In addition to the electronic applications, vdW heterostructures based on 2D semiconductors with controllable band gaps and doping can be exploited for optoelectronic devices such as photodiodes, solar cells, and light-emitting diodes.11,21–24 The most fundamental unit is a p-n junction, which can be realized by vertically stacking the TMDC layers with different doping. Figure 4(a) represents a schematic of the graphene-sandwiched multilayer p-WSe2/n-MoS2 junction device. We used the “pick-up transfer” technique described above. A multi-stacked vdW heterostructure was constructed by conducting multiple pick-up processes sequentially. In this device geometry, we employed graphene layers as charge-collecting contacts, which are separately connected to metal electrodes by the edge-contact scheme.4
The vdW p-n junction exhibited the rectifying diode behavior and photovoltaic response as reported previously.11 More interestingly, the device characteristics of a p-n junction can be tuned by varying the gate voltage. Figure 4(b) shows current‐voltage (I–V) curves under 532-nm laser illumination at various gate voltages. The characteristics clearly demonstrate gate-tunable photovoltaic operation. Upon sweeping the gate voltage to the negative direction, the open-circuit voltage and the short-circuit current tend to increase, reaching maxima of 0.47 V and 116 mA/W, respectively. This trend can be attributed to increase of band slopes in the p-n junction and decrease of the potential barrier between graphene and WSe2 because the layers close to the back-gate become more p-doped electrostatically as the gate voltage varies in the negative direction. These will enhance charge separation and collection in the p-n junction. Note that the gate-tunable characteristics are possible owing to weak electrostatic screening of ultrathin materials and absence of the Fermi-level pining at the atomically sharp heterointerfaces, offering a unique opportunity to realize tunable optoelectronic devices.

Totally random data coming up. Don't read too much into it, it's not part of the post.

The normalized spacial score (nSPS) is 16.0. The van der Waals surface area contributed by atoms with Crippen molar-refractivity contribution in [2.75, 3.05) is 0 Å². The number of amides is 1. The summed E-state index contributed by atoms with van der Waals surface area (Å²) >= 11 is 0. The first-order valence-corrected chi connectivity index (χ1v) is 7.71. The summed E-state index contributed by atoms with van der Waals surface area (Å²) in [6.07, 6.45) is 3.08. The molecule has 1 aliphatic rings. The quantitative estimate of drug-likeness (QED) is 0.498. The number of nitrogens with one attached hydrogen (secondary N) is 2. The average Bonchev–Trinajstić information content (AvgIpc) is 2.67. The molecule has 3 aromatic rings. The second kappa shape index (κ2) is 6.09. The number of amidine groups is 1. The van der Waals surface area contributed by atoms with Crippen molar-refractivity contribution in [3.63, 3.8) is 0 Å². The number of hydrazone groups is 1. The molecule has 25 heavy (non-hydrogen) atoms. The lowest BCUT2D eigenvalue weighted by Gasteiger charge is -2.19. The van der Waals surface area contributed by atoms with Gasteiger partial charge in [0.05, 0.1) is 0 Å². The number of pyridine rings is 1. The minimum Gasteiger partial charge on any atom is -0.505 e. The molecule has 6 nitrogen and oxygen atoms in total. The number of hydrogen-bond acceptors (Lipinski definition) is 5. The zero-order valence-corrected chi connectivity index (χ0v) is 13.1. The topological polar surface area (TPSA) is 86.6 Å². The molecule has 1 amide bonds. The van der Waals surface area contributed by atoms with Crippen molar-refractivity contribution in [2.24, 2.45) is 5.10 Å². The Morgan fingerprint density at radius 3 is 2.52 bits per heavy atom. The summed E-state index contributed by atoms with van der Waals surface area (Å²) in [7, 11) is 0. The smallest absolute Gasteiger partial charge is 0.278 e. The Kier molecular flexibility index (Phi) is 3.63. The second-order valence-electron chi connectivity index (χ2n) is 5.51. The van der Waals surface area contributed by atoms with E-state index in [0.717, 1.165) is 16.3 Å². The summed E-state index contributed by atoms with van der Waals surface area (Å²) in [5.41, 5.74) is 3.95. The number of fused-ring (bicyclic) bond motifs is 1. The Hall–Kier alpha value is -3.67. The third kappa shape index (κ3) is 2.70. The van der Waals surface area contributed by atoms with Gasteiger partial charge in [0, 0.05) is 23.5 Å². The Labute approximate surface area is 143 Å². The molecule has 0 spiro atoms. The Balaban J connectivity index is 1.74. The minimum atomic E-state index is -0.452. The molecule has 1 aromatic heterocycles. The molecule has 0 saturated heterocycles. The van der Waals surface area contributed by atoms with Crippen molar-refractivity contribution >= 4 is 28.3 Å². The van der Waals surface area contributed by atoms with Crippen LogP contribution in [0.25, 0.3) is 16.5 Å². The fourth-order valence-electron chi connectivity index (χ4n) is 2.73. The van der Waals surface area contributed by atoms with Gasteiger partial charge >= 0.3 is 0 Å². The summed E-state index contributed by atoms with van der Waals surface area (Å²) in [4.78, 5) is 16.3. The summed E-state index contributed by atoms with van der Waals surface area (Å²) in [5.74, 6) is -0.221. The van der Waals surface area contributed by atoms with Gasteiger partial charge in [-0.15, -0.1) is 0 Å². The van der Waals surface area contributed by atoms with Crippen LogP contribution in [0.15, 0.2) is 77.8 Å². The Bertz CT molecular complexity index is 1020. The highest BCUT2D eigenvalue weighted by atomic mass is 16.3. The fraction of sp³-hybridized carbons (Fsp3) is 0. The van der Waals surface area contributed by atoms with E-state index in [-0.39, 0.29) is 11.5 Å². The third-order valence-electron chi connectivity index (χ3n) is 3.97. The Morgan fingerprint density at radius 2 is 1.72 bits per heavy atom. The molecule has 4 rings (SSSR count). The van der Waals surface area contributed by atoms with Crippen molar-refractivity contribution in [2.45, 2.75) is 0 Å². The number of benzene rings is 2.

The spatial origin of the observed photovoltaic responses was further investigated by scanning photocurrent measurements. Figure 4(c) shows photocurrent maps with different excitation energies. Regardless of wavelength, we observed uniform photocurrent dominantly from the overlapped junction area, indicating that photovoltaic action is originated from the p-n junction sandwiched between top and bottom graphene layers. In addition, the wavelength-dependent photo-response suggests that both TMDC layers absorb light and contribute to the photocurrent. We believe that further optimization of the band alignment, doping, and cell thickness can enable the realization of efficient photovoltaic cells by multiple vdW assemblies of 2D semiconductors.
We already demonstrated that rubrene can be epitaxially grown on the hBN surface with small misorientation between two crystal lattices, enabling the growth of rubrene films with large single-crystalline domains.10 In addition to crystal quality, the optical quality of rubrene films grown on hBN is comparable to that of a free-standing rubrene crystal. Figure 5(a) shows comparison of photo luminescence (PL) spectra for two samples prepared differently. The rubrene film grown on hBN showed the main PL peak at ∼615 nm and the broad shoulder around 650 nm, similar with those of a free-standing single crystal separately prepared.25